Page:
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  8. (LN&YQMBJO w ֤Ґஔ͕47.ͷ݁Ռʹ༩͍͑ͯΔӨڹΛ௚઀ղੳ͢Δɻ of support vectors, Zi be the ith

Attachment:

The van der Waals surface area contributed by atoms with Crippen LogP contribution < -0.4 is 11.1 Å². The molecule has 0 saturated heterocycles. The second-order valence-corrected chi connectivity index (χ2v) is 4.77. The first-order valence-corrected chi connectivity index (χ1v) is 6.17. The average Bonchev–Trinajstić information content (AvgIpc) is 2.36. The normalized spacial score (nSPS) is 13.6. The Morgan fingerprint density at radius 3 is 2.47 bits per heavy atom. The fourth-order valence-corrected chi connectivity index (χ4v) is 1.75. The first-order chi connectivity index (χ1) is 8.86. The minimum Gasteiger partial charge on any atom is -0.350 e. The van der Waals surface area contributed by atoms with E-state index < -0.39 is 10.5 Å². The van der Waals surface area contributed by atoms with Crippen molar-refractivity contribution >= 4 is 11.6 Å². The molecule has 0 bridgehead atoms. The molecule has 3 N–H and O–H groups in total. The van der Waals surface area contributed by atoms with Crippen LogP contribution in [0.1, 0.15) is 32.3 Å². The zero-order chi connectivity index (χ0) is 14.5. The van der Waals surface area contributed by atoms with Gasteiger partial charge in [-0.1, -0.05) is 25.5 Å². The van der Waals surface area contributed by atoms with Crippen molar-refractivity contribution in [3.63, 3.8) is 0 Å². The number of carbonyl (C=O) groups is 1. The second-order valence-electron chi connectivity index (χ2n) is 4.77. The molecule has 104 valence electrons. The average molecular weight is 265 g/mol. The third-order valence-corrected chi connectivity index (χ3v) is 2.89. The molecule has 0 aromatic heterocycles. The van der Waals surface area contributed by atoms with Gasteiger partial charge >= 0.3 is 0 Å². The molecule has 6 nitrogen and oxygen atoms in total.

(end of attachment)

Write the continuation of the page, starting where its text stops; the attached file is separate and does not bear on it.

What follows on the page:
support vector, yi be or -1) associated with the ith support vector, ai be the ated with the ith support vector, b be a constant bias e a kernel function that is used to compute a similarity Zi and x. SVMs produce an output of the form: F ðXÞ ¼ bþ X m i¼1 ai yiKðZi; xÞ (1) nctions can be thought of as implicitly mapping their ors in some feature space and then computing a dot example, the gapped k-mer kernel implicitly maps its e inputs to feature vectors representing the normalized nct gapped k-mers. Formally, it can be written as: ¼ * fS1 gkm kfS1 gkm k ; fS2 gkm kfS2 gkm k + ¼ hfS1 gkm ; fS2 gkm i ffiffiffiffiffiffiffiffiffiffiffiffiffiffiffiffiffiffiffiffiffiffiffi hfS1 gkm ; fS1 gkm i q ffiffiffiffiffiffiffiffiffiffiffiffiffiffiffiffiffiffiffiffiffiffiffi hfS2 gkm ; fS2 gkm i q (2) nd fS2 gkm are feature vectors representing the counts of om https://academic.oup.com/bioinformatics/article-abstract/35/14 47. n r - d s - n s . r e - - y e s - - n e r term and K be a kernel function that is used to compute a similarity score between Zi and x. SVMs produce an output of the form: F ðXÞ ¼ bþ X m i¼1 ai yiKðZi; xÞ (1) Kernel functions can be thought of as implicitly mapping their inputs to vectors in some feature space and then computing a dot product. For example, the gapped k-mer kernel implicitly maps its DNA sequence inputs to feature vectors representing the normalized counts of distinct gapped k-mers. Formally, it can be written as: Kgkm ðS1; S2 Þ ¼ * fS1 gkm kfS1 gkm k ; fS2 gkm kfS2 gkm k + ¼ hfS1 gkm ; fS2 gkm i ffiffiffiffiffiffiffiffiffiffiffiffiffiffiffiffiffiffiffiffiffiffiffi hfS1 gkm ; fS1 gkm i q ffiffiffiffiffiffiffiffiffiffiffiffiffiffiffiffiffiffiffiffiffiffiffi hfS2 gkm ; fS2 gkm i q (2) where fS1 gkm and fS2 gkm are feature vectors representing the counts of distinct gapped k-mers in sequences S1 and S2 respectively. As the feature space corresponding to gapped k-mer counts can be large, for computationally efficiency the gkm kernel (Ghandi et al., 2014; Leslie and Kuang, 2004) computes the dot product hfS1 gkm ; fS2 gkm i with- out explicitly computing fS1 gkm or fS2 gkm . Let uSx i represent the identity of the l-mer at position i in sequence Sx , and let fmðuS1 i ; uS2 j Þ be a function that returns the number of mismatching positions between academic.oup.com/bioinformatics/article-abstract/35/14/i173/5529147 by Unive distinct gapped k-mers. Formally, it can be written as: ; S2 Þ ¼ * fS1 gkm kfS1 gkm k ; fS2 gkm kfS2 gkm k + ¼ hfS1 gkm ; fS2 gkm i ffiffiffiffiffiffiffiffiffiffiffiffiffiffiffiffiffiffiffiffiffiffiffi hfS1 gkm ; fS1 gkm i q ffiffiffiffiffiffiffiffiffiffiffiffiffiffiffiffiffiffiffiffiffiffiffi hfS2 gkm ; fS2 gkm i q (2) m and fS2 gkm are feature vectors representing the counts of apped k-mers in sequences S1 and S2 respectively. As the ace corresponding to gapped k-mer counts can be large, utationally efficiency the gkm kernel (Ghandi et al., 2014; Kuang, 2004) computes the dot product hfS1 gkm ; fS2 gkm i with- citly computing fS1 gkm or fS2 gkm . Let uSx i represent the identity mer at position i in sequence Sx , and let fmðuS1 i ; uS2 j Þ be a hat returns the number of mismatching positions between uS1 i and uS2 j . The gkm kernel leverages the fact that: hfS1 gkm ; fS2 gkm i ¼ X i X j h  fmðuS1 i ; uS2 j Þ  (3) indexes i and j sum over all l-mers in S1 and S2 respective- m) is a function that returns the contribution of an l-mer atics/article-abstract/35/14/i173/5529147 by University of Tokyo Libra w ɹΛ4YͷJ൪໨͔Β࢝·ΔlNFS GN B C ͸ϛεϚον͢Δϙδγϣϯͷ਺